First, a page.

Thursday, September 28, 2006

One last post about hype

...and then I'll get back to science. The pending announcement of the Nobel Prizes in physics and chemistry next week should provide some good fodder for discussion, as well as more arxiv stuff.

Anyway, there was an interesting article in yesterday's Wall Street Journal about the meaning of the word "breakthrough" and its overuse in technology company press releases. Take a look - it's interesting, and confirms what many of us already knew: far more incremental work is being sold as "breakthroughs" now than in the past. The same is true in science as well, though we don't do it to bump up the share price; we end up doing it because the cultural pressures to put out a press release with each publication are seemingly always increasing.

Tuesday, September 26, 2006

Great subject line

You know you're dealing with a serious, high quality scientific journal when the publisher spams basically anyone who's ever reviewed an article for any of their publications to advertise the journal. For example, I laughed out loud this afternoon when I got an email from Wiley Interscience with the subject line: Reasons You Should Be Publishing In Aggressive Behavior . Hee hee. Maybe the email was misaddressed and was supposed to go to Angry Physics.

Monday, September 25, 2006

Statement on scientific integrity in policy-making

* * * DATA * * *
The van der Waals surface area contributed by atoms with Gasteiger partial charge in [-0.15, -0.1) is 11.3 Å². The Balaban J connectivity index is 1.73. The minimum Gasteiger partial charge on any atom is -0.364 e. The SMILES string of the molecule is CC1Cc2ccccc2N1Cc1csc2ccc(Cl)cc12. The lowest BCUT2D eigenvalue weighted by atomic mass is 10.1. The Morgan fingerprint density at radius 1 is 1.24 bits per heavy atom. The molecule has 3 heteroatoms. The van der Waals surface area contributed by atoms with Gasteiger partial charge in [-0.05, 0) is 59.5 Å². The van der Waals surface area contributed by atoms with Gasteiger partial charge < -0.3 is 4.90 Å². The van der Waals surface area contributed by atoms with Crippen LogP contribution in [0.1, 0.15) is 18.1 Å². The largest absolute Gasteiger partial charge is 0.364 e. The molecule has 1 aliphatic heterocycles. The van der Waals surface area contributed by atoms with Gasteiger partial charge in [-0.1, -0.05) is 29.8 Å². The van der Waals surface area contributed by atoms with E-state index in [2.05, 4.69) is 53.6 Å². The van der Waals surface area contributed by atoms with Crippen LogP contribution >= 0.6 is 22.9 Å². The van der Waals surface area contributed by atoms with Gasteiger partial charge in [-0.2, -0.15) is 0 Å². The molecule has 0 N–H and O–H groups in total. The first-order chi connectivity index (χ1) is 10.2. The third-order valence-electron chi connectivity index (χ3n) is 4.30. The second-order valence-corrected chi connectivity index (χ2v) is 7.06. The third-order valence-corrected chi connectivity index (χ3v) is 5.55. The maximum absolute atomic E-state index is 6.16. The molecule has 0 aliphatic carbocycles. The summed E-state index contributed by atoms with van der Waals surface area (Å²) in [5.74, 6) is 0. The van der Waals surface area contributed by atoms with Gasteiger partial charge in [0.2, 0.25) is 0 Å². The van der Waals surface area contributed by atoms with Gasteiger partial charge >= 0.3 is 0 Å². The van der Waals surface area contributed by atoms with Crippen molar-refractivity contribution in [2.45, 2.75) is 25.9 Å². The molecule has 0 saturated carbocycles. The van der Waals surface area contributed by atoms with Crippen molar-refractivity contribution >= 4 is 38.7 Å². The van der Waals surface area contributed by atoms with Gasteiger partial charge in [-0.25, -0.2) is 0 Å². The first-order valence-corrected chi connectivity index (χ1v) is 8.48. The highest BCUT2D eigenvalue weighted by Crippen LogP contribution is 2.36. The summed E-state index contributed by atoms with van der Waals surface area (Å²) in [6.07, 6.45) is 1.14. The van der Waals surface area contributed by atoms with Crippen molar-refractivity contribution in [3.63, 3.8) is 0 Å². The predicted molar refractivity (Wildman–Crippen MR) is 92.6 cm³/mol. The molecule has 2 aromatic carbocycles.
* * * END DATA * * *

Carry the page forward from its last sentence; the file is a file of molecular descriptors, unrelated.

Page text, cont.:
This is one of my (thankfully, for some) rare forays into political issues on this blog. If you're a practicing scientist, engineer, or just a concerned citizen, please go here, read the statement, and sign the petition if you think it's an important issue. I know not everyone agrees with the Union of Concerned Scientists on every issue, but I think they're right about this one: science should speak for itself in policy-making, not be censored, manipulated, or heavily edited for political ends, by either party.

Saturday, September 23, 2006

New Scientist: WTF?

Sci-Fi author Greg Egan, via John Baez: Save the New Scientist. Basically the British magazine New Scientist used to be very good - like Scientific American before they started cutting content for the sake of flashier visuals (basically trying to look more like Discover, though to be fair, Scientific American still has scientists do the actual writing, which is very nice). Over time, it's devolved to the point of being a conduit for press releases from the worst of the hype-spewers. The coup de grace that pushed Egan to write his plea was this COVER article, which conveniently neglects to point out that the gizmo in question would have to violate conservation of momentum if it works as described. Sad. A "science" magazine publishing, as a cover story, non-peer-reviewed junk that doesn't pass the laugh test.
(Not too much on cond-mat this week that seems good for the general blog reader - I'm sure more will come up soon.)

Friday, September 15, 2006

This week in cond-mat

Two papers from the past week, the first of which gives us a chance to discuss one of the on-going controversies in condensed matter physics.
cond-mat/0609301 - Lai et al., Linear temperature dependence of conductivity in Si two-dimensional electrons near the apparent metal-to-insulator transition